Pcb design for project,, how do I do that? can I?

My project is an arduino game controller. Short story:
-well,, I made a game controller that has 4 joysticks. It is like any playstation or xbox controller on top, with 4 buttons per side, and a thumbstick per side. On the bottom of the gamepad are two more thumbsticks,, (which are to be driven by the first finger), and 2 buttons per side. The basic use-case is "realistic physics arcade space games" such as "Orbital Racer". such a craft needs 6 axis control, but a gamepad only has 4 axis on the sticks,, so by assigning one axis to each of the finger-sticks 6 axis is achieved and without significant demands on increased coordination.

basically, I am on a breadboard now, and will solder together at least one or 3 more,, but I might like to try to make around 10 or so, and send them to people who I know, or perhaps just some people interested in trying them, basically most games have a "best control configuration" that is standard, but 6 axis space games don't really.

How should I go about trying to (with no knowledge at all) get a 2 pcb layout (top and bottom) for something I would assemble onto some plywood? I know there are some programs in google searches, and that you can order prototypes from some big outfits, but I want something easier (it's just some buttons and an arduino nano that will go onto the board, probably the nano will just be mounted the same way it is mounted onto a breadboard, I would put some header pins into it, and then solder those header pins into the pcb). If I had something that was easy to duplicate, I could make a bundle to have them for friends and anyone I met who was interested, such as perhaps some of these game developers of indie games.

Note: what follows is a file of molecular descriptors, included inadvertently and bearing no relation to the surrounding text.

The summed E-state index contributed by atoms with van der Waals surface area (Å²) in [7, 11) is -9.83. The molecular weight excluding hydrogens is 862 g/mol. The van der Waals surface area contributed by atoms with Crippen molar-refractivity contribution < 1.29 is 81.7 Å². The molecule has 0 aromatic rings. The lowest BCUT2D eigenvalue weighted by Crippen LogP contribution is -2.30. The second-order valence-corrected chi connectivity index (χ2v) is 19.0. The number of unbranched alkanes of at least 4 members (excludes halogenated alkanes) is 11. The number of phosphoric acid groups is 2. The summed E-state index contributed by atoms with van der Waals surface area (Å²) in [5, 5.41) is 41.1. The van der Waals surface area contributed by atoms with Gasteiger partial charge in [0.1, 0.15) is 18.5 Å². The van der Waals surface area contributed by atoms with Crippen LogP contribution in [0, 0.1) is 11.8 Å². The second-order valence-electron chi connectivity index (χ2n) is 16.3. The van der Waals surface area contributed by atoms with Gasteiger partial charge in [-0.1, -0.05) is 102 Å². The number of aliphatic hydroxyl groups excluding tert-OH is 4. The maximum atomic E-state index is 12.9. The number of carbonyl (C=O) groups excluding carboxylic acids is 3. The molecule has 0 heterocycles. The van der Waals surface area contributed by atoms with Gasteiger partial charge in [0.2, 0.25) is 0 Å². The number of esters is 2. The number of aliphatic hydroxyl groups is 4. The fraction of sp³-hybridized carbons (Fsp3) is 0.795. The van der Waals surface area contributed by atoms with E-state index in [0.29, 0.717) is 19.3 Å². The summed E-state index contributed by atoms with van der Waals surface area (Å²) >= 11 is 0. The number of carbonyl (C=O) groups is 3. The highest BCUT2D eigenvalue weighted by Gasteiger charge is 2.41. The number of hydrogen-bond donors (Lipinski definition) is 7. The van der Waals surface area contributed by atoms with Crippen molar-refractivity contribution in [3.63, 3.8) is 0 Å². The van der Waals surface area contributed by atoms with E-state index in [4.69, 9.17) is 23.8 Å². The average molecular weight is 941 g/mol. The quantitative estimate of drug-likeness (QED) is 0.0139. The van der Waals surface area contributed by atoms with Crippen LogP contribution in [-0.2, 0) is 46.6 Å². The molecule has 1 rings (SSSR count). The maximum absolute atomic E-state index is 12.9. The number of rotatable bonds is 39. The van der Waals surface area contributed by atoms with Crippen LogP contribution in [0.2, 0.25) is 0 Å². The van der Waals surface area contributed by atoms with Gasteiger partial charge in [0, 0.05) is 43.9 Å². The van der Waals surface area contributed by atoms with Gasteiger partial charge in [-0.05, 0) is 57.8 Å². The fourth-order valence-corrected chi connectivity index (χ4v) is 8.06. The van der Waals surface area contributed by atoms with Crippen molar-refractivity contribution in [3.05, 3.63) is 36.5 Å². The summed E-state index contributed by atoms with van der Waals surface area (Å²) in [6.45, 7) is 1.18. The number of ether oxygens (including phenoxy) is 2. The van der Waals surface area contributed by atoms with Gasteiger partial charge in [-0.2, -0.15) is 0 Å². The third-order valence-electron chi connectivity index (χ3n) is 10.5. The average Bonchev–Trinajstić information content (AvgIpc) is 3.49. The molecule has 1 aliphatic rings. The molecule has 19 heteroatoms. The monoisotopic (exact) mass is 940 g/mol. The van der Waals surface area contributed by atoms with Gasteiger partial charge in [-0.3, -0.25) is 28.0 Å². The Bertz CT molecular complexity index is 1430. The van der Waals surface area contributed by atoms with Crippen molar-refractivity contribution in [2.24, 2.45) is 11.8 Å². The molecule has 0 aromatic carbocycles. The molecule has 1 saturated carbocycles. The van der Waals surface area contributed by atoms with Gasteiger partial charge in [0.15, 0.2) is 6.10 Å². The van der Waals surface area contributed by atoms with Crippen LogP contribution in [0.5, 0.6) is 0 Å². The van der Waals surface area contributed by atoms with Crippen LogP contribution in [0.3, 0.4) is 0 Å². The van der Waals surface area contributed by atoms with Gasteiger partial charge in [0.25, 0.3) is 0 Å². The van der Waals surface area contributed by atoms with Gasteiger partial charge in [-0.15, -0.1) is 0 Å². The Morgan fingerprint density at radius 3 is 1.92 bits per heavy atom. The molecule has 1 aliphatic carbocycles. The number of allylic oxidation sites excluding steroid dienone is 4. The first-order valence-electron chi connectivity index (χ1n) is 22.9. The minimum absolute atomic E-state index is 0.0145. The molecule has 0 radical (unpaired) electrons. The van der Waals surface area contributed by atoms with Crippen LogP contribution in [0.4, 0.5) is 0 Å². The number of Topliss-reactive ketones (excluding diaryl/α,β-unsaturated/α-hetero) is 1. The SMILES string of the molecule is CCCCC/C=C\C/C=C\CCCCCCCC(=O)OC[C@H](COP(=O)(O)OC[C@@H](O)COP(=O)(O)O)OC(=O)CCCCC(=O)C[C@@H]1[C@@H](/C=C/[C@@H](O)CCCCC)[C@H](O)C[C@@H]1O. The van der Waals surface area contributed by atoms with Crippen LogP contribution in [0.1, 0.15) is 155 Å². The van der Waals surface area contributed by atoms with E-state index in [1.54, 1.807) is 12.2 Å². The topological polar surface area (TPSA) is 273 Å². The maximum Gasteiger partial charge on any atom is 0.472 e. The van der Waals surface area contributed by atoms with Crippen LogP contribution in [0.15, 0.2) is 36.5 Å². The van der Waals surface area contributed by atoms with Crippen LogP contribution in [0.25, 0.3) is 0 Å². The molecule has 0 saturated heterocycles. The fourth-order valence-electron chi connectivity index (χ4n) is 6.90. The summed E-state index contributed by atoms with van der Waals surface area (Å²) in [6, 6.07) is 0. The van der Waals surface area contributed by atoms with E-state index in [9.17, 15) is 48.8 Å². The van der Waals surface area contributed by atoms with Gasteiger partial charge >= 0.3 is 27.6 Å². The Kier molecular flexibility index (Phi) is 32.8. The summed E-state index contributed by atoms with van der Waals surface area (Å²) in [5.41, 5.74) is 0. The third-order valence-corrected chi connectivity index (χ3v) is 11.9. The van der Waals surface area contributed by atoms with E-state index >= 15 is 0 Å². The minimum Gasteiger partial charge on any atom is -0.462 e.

For something pcb-like, you could build your setup on protoboard. If you're making more than 10, however, It may be a little tedious (and soldered connections can sometimes break/be weak).

For something a little more professional, I'd say to definitely design a pcb for it. If you aren't interfacing to any chips and only need header breakouts, the process should be pretty straightforward and you can probably find lots of useful tutorials. Take a look at KiCad, which is completely free and very capable.

Good luck!

thanks, I'll look up kicad

here's a rough pic of my controller plan

Via The Embedded Muse 427 - The Most Famous PCB Design Software Ultimate Guide